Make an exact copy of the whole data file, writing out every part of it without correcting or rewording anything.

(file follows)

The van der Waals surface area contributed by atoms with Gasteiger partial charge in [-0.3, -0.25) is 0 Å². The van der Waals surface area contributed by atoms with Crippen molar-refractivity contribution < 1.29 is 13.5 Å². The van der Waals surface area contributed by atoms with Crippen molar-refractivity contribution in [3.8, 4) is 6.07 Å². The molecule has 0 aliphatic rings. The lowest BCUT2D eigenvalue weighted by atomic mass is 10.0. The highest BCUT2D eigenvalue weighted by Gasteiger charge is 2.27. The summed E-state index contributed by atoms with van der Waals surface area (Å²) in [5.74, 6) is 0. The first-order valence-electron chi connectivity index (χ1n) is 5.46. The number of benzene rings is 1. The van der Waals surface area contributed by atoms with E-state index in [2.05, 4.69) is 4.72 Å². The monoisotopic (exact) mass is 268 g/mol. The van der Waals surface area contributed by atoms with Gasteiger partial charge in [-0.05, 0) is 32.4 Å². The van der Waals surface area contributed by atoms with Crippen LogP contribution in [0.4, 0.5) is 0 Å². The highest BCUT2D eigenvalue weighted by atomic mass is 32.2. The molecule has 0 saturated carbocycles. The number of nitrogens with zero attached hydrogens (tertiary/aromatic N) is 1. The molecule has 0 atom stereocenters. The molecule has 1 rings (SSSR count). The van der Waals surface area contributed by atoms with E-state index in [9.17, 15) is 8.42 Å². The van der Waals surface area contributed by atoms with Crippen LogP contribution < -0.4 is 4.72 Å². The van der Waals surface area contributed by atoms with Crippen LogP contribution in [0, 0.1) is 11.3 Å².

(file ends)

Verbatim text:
The van der Waals surface area contributed by atoms with Gasteiger partial charge in [-0.3, -0.25) is 0 Å². The van der Waals surface area contributed by atoms with Crippen molar-refractivity contribution < 1.29 is 13.5 Å². The van der Waals surface area contributed by atoms with Crippen molar-refractivity contribution in [3.8, 4) is 6.07 Å². The molecule has 0 aliphatic rings. The lowest BCUT2D eigenvalue weighted by atomic mass is 10.0. The highest BCUT2D eigenvalue weighted by Gasteiger charge is 2.27. The summed E-state index contributed by atoms with van der Waals surface area (Å²) in [5.74, 6) is 0. The first-order valence-electron chi connectivity index (χ1n) is 5.46. The number of benzene rings is 1. The van der Waals surface area contributed by atoms with E-state index in [2.05, 4.69) is 4.72 Å². The monoisotopic (exact) mass is 268 g/mol. The van der Waals surface area contributed by atoms with Gasteiger partial charge in [-0.05, 0) is 32.4 Å². The van der Waals surface area contributed by atoms with Crippen LogP contribution in [0.4, 0.5) is 0 Å². The highest BCUT2D eigenvalue weighted by atomic mass is 32.2. The molecule has 0 saturated carbocycles. The number of nitrogens with zero attached hydrogens (tertiary/aromatic N) is 1. The molecule has 0 atom stereocenters. The molecule has 1 rings (SSSR count). The van der Waals surface area contributed by atoms with E-state index in [9.17, 15) is 8.42 Å². The van der Waals surface area contributed by atoms with Crippen LogP contribution < -0.4 is 4.72 Å². The van der Waals surface area contributed by atoms with Crippen LogP contribution in [0, 0.1) is 11.3 Å².